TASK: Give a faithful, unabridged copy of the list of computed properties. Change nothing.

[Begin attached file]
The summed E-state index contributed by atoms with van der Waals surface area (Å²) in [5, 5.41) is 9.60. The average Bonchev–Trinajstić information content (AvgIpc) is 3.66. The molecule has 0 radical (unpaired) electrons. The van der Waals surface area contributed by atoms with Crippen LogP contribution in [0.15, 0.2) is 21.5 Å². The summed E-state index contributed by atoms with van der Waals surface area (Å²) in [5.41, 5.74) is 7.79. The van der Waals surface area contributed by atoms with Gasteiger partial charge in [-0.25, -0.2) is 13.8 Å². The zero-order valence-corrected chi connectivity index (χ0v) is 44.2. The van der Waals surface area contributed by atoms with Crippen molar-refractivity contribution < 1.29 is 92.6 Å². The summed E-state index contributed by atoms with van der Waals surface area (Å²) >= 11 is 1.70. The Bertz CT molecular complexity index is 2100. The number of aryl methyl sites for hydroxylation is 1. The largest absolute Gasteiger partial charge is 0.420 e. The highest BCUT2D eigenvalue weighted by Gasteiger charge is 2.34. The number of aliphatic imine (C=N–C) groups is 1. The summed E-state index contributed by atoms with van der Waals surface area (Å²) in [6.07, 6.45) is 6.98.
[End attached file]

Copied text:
The summed E-state index contributed by atoms with van der Waals surface area (Å²) in [5, 5.41) is 9.60. The average Bonchev–Trinajstić information content (AvgIpc) is 3.66. The molecule has 0 radical (unpaired) electrons. The van der Waals surface area contributed by atoms with Crippen LogP contribution in [0.15, 0.2) is 21.5 Å². The summed E-state index contributed by atoms with van der Waals surface area (Å²) in [5.41, 5.74) is 7.79. The van der Waals surface area contributed by atoms with Gasteiger partial charge in [-0.25, -0.2) is 13.8 Å². The zero-order valence-corrected chi connectivity index (χ0v) is 44.2. The van der Waals surface area contributed by atoms with Crippen molar-refractivity contribution < 1.29 is 92.6 Å². The summed E-state index contributed by atoms with van der Waals surface area (Å²) >= 11 is 1.70. The Bertz CT molecular complexity index is 2100. The number of aryl methyl sites for hydroxylation is 1. The largest absolute Gasteiger partial charge is 0.420 e. The highest BCUT2D eigenvalue weighted by Gasteiger charge is 2.34. The number of aliphatic imine (C=N–C) groups is 1. The summed E-state index contributed by atoms with van der Waals surface area (Å²) in [6.07, 6.45) is 6.98.